Lifetime curves were measured in this high-fluence regime (Figure 8b), showing a clear exponential behavior for all samples. This suggests lifetimes of several 10,000 hours at standard operation parameters. However, it is likely that other mechanisms need to be taken into account to correctly evaluate the lifetime at much lower fluences.

2.3.4. Damage Mechanism

The damage fluence measurements presented in the previous paragraph suggest a damage mechanism related to the absorbed energy due to IA. It is interesting to note that in the case of the sample with 3 QWs and a two-pair dielectric topcoating (DTC2) where F2 is greatly increased, the damage curve is also shifted to higher values. In order to confirm this point, the damage behavior of a SESAM with a single QW absorber, one with 3 QWs, and a DBR mirror (without absorber section) were compared (Figure 9 and Table 4). This is crucial to evaluate if the damage threshold is dependent on the absorber geometry. All the samples have no topcoating, and were grown in an antiresonant configuration.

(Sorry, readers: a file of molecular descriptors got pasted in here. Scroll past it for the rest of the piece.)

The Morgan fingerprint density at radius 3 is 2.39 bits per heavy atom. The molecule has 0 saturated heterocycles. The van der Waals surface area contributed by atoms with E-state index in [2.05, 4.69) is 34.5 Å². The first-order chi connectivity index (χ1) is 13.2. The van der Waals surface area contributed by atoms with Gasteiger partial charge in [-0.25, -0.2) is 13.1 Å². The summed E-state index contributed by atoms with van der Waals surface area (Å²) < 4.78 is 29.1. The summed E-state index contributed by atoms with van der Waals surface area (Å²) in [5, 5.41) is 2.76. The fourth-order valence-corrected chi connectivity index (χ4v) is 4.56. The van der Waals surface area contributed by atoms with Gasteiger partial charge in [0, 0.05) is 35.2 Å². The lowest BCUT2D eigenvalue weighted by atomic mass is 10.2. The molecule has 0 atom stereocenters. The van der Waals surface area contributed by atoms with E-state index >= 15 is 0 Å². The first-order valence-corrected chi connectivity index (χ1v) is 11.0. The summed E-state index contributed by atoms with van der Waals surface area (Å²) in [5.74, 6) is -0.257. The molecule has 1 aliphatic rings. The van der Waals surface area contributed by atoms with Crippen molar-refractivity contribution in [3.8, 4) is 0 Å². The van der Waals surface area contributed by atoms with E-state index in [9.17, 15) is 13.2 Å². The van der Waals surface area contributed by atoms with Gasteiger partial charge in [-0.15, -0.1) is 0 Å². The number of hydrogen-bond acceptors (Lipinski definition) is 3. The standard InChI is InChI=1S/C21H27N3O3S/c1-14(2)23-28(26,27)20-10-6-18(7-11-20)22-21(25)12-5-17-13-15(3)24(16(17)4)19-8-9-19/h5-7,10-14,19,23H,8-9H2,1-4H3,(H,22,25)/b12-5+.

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Figure 9. Nonlinear reflectivity and lifetime measurements for a (distributed Bragg reflector) (DBR), a SESAM with 1 QW as an absorber and a similar SESAM with 3 QWs as absorbers.

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Figure 9. Nonlinear reflectivity and lifetime measurements for a (distributed Bragg reflector) (DBR), a SESAM with 1 QW as an absorber and a similar SESAM with 3 QWs as absorbers.
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Table 4. Relevant parameters and damage thresholds of the samples with different absorber sections.

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Table 4. Relevant parameters and damage thresholds of the samples with different absorber sections.
SampleFsat (μJ/cm2)F2 (mJ/cm2)Fd (mJ/cm2)Sd = Fd/Fsat
DBR-740048-
1 QW57260032.1560
3 QW72320032.6453